—The tails of the curve are more general: We share our skill-building requirements with many of our peers during our 20’s and 30’s, and we are likely to share them again in the later stages of life when we are no longer working, or work with much lighter schedules, say in our 70’s, 80’s, and 90’s.
—We hit the top of the bell in our 40’s, 50’s, and 60’s, and our skill-building is more specialized then, based on the work we have chosen as our Ho‘ohana career path of choice.
The mantra is always the same however. Adapt, adjust, adapt again, adjust again, and get life to ‘fit’ you, as only you can best do for yourself in continually becoming a better person in life, and a more professional one in your work.
Reading, writing, and ‘rithmetic
Listing different skills isn’t that difficult, not when you’ve studied the work to be done: Managing Basics; Study the Work.
Managers will step in as workplace coaches, and serve their staff best, when they break general topic skills into more specific skills—just as James Clear did in the quote above, breaking ‘writing’ into ‘editing’ while recognizing that writing is actually part of the larger category of communication;
“Communication skills in the workplace can be broken down into three distinct categories: verbal, non-verbal, and written.
Verbal communication is communication that is spoken. However, it gets trickier, as effective verbal communication involves nuances such as the tone of your voice, enunciation, and inflection.
Non-verbal communication is communication that is transmitted and received via other mediums, such as touch and sight. The most common of these include eye contact, hand gestures, facial expressions, and body language.
Written communication is communication through the written word, including handwriting and typed text. Though it seems as if it should be included in non-verbal communication, HR managers like to differentiate here [when screening job candidates], as it is a major part of occupational dialogue.”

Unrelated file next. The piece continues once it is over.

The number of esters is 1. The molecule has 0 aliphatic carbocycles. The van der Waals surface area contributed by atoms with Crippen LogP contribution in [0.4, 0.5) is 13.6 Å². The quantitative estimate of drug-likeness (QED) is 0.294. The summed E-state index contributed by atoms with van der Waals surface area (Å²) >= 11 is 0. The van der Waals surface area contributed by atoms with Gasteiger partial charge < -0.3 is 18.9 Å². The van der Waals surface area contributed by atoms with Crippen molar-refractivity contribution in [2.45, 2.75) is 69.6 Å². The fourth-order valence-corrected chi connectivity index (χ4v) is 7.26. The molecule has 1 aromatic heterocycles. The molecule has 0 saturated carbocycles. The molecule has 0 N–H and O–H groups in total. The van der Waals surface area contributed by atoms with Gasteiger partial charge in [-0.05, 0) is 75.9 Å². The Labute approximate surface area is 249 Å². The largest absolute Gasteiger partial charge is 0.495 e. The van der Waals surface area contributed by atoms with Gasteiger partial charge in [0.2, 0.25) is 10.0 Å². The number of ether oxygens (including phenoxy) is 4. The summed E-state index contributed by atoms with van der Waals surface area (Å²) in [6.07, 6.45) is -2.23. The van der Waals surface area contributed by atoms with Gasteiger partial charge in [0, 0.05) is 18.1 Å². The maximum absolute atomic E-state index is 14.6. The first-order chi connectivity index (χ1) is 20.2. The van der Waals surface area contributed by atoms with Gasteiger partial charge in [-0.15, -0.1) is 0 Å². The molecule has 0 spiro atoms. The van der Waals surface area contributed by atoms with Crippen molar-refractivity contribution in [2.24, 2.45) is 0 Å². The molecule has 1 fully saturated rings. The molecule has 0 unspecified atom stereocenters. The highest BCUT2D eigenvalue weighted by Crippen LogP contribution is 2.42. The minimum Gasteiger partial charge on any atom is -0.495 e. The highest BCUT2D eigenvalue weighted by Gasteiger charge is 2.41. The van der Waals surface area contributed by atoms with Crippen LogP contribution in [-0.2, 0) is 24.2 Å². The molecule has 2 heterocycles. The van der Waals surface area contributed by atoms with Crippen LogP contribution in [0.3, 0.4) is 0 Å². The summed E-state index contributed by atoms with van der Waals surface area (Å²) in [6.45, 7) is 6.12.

—Christian Eilers, Resumé Expert at Zety
Great information, but way too general for the every day working concerns of managers and staff, isn’t it. It’s more useful to look at communication this way;
Communication skills include:
- Absorbing, sharing, and understanding information presented.
- Communicating (whether by pen, mouth, etc.) in a way that others grasp.
- Respecting others’ points of view through engagement and interest.
- Using relevant knowledge, know-how, and skills to explain and clarify thoughts and ideas.
- Listening to others when they communicate, asking questions to better understand.
… all which become much more relevant and useful in practical skill-building.
This is particularly so in our chosen Managing with Aloha realm of values-centered management, wherein we constantly work on value-alignment simultaneously (Key 3), recognizing that values drive behavior—those bullet points above are behaviors, just as all skills are.
For instance, my favorite ‘work habit’ phrase in the Thrive Global list of 7 above, is the “compassionate directness” of number 6., and it naturally leads us to recall the value of Ho‘ohanohano, wherein we’re guided toward conducting ourselves with professional distinction and personal Aloha.
It’s pretty comforting isn’t it, knowing how skill-building, the strengths-management of our Talents/ Skills/ Knowledge, and value-alignment all go hand in hand in fostering good management.